So it continues, through the knock-on influence of the Romans into the 19th century. The overall effect is of a concentration of the continuity of the city – which you may now survey, for real, from the rooftop terrace. Its curving walkway echoes the ellipse of the arena across the way. There will be a restaurant up here and a café downstairs – but my next move would be to get out to appreciate the city whose CV I’d just experienced.
Up the boulevard from the arena – so well preserved that the last gladiator might just have been dragged out – the Maison Carrée indicates, yet again, that classical temples got harmony and proportion sorted out for all time. Inside, the featured short film, recounting Nîmes’ origins, merits a fiver. It highlights the “sanctuary of the source” which, in the 18th century, became the Jardins de la Fontaine. They’re just around the corner, alive with an ultra-formal arrangement of statues, bumper cherubs and sunken waterways providing the backdrop for every Nîmois wedding photo.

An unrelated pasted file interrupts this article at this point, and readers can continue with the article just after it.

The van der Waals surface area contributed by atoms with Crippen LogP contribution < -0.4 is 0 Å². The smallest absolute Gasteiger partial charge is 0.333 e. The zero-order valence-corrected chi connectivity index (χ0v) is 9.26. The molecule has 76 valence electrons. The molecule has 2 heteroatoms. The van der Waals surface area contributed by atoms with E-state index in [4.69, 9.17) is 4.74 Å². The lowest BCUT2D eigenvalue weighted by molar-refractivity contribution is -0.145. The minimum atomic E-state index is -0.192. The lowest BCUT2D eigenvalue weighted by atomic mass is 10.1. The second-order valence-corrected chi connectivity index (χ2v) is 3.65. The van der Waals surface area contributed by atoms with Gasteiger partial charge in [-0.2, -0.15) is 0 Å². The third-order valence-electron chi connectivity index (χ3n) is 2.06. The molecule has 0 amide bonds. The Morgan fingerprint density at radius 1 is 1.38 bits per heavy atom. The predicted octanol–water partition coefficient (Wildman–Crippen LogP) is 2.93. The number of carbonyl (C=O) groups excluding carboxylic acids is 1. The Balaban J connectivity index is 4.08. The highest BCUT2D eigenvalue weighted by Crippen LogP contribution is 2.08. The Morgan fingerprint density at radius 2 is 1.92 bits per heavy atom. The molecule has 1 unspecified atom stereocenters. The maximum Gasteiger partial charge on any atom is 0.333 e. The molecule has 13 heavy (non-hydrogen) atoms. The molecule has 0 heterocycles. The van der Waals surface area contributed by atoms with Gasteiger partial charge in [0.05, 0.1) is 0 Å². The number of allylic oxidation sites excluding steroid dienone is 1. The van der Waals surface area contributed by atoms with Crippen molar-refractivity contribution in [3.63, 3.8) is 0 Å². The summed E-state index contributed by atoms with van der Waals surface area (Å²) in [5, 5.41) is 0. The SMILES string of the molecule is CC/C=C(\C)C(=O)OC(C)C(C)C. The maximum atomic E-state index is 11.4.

There’s much more still but, for one trip, that’s enough history. Time to pull on clean blue jeans (out of respect: Nîmes invented denim – “de-Nîmes”), before plunging into the centre’s picaresque pressure cooker of alleys, bars and boisterous commerce. Find a terrace table, order local Cévennes rosé and brandade (salt cod, milk and olive oil) and let the warm night take you. People have been doing just that right here for 2,000 years or more.
Nîmes is served by Ryanair (ryanair.com) from Luton, Stansted and Liverpool.
Bang central and stylish is the Appart’City Nîmes Arènes, doubles from €88 (£78, appartcity.com; 0033 456 602670).
Loveliest views and cracking food come from Ciel de Nîmes at the top of the (Norman Foster-designed) Carré-d’Art centre opposite the Maison Carré. Three-course weekday menu £14 (0033 466 367170; cieldenimes.fr).
Musée de la Romanité (museedelaromanite.fr); Admission €8 (£7), covers the permanent exhibition and temporary show, to Sept 24, on gladiators. Allow at least two hours.